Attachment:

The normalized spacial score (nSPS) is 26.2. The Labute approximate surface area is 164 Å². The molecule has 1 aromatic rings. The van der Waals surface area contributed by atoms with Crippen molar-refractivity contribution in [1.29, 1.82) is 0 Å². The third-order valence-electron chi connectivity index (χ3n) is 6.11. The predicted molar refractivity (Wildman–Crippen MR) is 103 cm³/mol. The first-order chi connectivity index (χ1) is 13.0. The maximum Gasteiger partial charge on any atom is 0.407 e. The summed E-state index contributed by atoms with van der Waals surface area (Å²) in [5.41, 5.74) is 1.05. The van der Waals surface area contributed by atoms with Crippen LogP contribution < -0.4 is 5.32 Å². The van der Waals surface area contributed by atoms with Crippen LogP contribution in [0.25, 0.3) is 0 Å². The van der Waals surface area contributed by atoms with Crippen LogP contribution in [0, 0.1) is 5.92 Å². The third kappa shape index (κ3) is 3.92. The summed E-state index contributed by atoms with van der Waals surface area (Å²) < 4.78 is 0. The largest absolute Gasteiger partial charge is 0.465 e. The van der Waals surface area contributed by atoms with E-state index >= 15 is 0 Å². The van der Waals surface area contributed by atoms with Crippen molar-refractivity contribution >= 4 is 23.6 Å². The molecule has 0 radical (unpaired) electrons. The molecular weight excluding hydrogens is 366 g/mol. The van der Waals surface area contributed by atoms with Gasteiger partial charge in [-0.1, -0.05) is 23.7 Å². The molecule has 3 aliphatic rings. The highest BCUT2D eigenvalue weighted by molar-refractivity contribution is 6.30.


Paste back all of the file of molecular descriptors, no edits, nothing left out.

The normalized spacial score (nSPS) is 26.2. The Labute approximate surface area is 164 Å². The molecule has 1 aromatic rings. The van der Waals surface area contributed by atoms with Crippen molar-refractivity contribution in [1.29, 1.82) is 0 Å². The third-order valence-electron chi connectivity index (χ3n) is 6.11. The predicted molar refractivity (Wildman–Crippen MR) is 103 cm³/mol. The first-order chi connectivity index (χ1) is 13.0. The maximum Gasteiger partial charge on any atom is 0.407 e. The summed E-state index contributed by atoms with van der Waals surface area (Å²) in [5.41, 5.74) is 1.05. The van der Waals surface area contributed by atoms with Crippen LogP contribution < -0.4 is 5.32 Å². The van der Waals surface area contributed by atoms with Crippen LogP contribution in [0.25, 0.3) is 0 Å². The van der Waals surface area contributed by atoms with Crippen LogP contribution in [0, 0.1) is 5.92 Å². The third kappa shape index (κ3) is 3.92. The summed E-state index contributed by atoms with van der Waals surface area (Å²) < 4.78 is 0. The largest absolute Gasteiger partial charge is 0.465 e. The van der Waals surface area contributed by atoms with E-state index >= 15 is 0 Å². The van der Waals surface area contributed by atoms with Crippen molar-refractivity contribution >= 4 is 23.6 Å². The molecule has 0 radical (unpaired) electrons. The molecular weight excluding hydrogens is 366 g/mol. The van der Waals surface area contributed by atoms with Gasteiger partial charge in [-0.1, -0.05) is 23.7 Å². The molecule has 3 aliphatic rings. The highest BCUT2D eigenvalue weighted by molar-refractivity contribution is 6.30.